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Until very recently I have been repelled by arrangements and transcriptions. This applied to something like the ‘Rienzi’ Overture played on the concert organ through to the piano versions of Beethoven’s symphonies dished up by Franz Liszt. Ah well, age sometimes brings a more generous approach to matters that youth abhorred. There are three reasons why I have to a large extent changed my mind.

Firstly, for many generations a full symphony orchestra or even string quartet were not available without the cultural capitals of Europe. The only way that music-lovers would get to hear some works was by way of piano arrangements and transcriptions. It was a market that composers and publishers of the day catered to. I judge it is better to hear a masterpiece in an arrangement than not to have heard it all.

Secondly, I have come to be impressed by the ‘added value’ of some of these transcriptions. They can bring fresh life to what is often a hackneyed original. Schubert’s Unfinished was one of the very first symphonies that I heard, and I thought I knew it pretty well. Yet in the current piano duo version it is possible to hear nuances and details that have been submerged or blurred by repeated hearings.

This brings me to the third point. What can be found here are effectively ‘new’ works that have to be approached with renewed attention to detail. Clearly, the listener will recognize the progress of the work and the exposition and development of the themes. However, the new media can be so unfamiliar that it is like encountering a novelty. I think it is the ‘freshness’ of the present recordings of Schubert that have impressed me most of all.

The Death and the Maiden (Der Tod und das Mädchen) string quartet in D minor, No.14 was composed between 1824 and 1825. It was first performed on 29 January 1826. The title derives from the fact that the second movement of the quartet quotes part of the melody from Schubert’s eponymous song. Arguments have raged over the ‘programmatic’ nature or otherwise of this quartet. Is it supposed to be be meditation on ‘Fate and Death’? Other commentators have been impressed by the sheer skill that Schubert brought to the development of the musical material. It is ‘absolutely’ perfect and requires no underpinning ‘story’. The quartet has four movements: a gloomy ‘allegro’, followed by the more relaxed ‘andante con moto’ in the form of a theme with five variations. The scherzo has well-defined rhythms and the work concludes with a sonata-rondo movement of great power and speed. There is a direct quotation from the song ‘Erlkönig’ in the final pages.

The quartet was transcribed by the composer Robert Franz for four hands in 1878 as part of the commemorations to mark the fiftieth anniversary of the composer’s death.

The Unfinished is the popular title of what is Schubert’s Symphony No. 8 in B minor. Only the first two movements were completed, although sketches for the scherzo survive. In 1823 Schubert was made an honorary member of the Graz Musical Society. He composed the symphony for this society with a sense of obligation. The reason that Schubert did not complete it was most likely commercial. The composer needed money: this gift was unpaid.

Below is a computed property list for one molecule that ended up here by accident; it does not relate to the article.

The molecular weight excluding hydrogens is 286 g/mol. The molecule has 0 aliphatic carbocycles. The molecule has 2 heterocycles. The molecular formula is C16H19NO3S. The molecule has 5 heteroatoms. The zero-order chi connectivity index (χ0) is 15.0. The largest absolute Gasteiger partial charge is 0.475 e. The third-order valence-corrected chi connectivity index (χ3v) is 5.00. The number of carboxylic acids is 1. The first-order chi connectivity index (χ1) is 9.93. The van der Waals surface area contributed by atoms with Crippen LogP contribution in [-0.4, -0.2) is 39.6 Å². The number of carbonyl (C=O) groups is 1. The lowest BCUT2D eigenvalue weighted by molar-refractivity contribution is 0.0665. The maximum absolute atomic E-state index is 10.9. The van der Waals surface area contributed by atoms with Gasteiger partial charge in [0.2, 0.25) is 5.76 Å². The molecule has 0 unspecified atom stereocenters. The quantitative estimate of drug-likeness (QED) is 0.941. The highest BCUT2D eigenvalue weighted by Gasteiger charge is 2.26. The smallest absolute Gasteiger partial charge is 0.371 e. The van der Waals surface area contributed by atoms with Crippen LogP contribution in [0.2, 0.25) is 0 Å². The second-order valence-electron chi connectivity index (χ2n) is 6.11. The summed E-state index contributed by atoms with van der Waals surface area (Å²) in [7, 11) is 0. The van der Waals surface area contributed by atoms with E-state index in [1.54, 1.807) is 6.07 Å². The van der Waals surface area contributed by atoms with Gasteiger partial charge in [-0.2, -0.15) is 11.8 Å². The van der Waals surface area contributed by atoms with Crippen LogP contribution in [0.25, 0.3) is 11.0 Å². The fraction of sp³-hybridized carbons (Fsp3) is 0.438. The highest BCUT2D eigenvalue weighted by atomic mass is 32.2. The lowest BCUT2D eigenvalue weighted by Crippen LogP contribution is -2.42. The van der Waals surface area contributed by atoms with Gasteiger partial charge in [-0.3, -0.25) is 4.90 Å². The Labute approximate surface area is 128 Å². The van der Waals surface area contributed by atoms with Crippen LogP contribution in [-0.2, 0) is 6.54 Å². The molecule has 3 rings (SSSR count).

The first two movements were presented to Anselm Hüttenbrenner, the Society’s president. The work was not heard in the composer’s lifetime although he survived for another five years after completion of these two movements. The score languished at Hüttenbrenner’s home until it was unearthed by Johann von Herbeck in 1865. It was duly performed in December of that year.

The work has been ‘completed’ on a number of occasions, including efforts by Felix Weingartner and Niels W. Gade.

The ‘complete performing edition’ of the Symphony in B minor, “Unfinished” presented here is derived from a number of sources. The opening two movements were transcribed for piano duet by Anselm Hüttenbrenner (1794-1868). The Scherzo and trio were completed and transcribed by the present pianist, Anthony Goldstone. The Entr’acte from the ballet music Rosamunde used for the finale was originally transcribed by Friedrich Hermann (1828-1907) and was adapted by Goldstone.

The liner-notes by Anthony Goldstone are indispensable reading for anyone who wishes to understand the background to these transcriptions.

I have not heard the first two volumes (dda 25026 and dda25039) of the ‘Unauthorised Piano Duos’ which include the ‘Trout’ Quintet, the ‘Rosamunde’ Overture, the ‘Arpeggione’ Sonata and the Trio in B flat. Based on the sheer delight that this present recording offers, they will be essential listening.

Anthony Goldstone and Caroline Clemmow (Goldstone and Clemmow) give a hugely attractive and competent rendition of these two popular works by Franz Schubert. However, it is the opportunity to hear these works in what to me is a new guise that makes this disc so rewarding. It banishes any residual aversion to transcriptions that I may still entertain.

—John France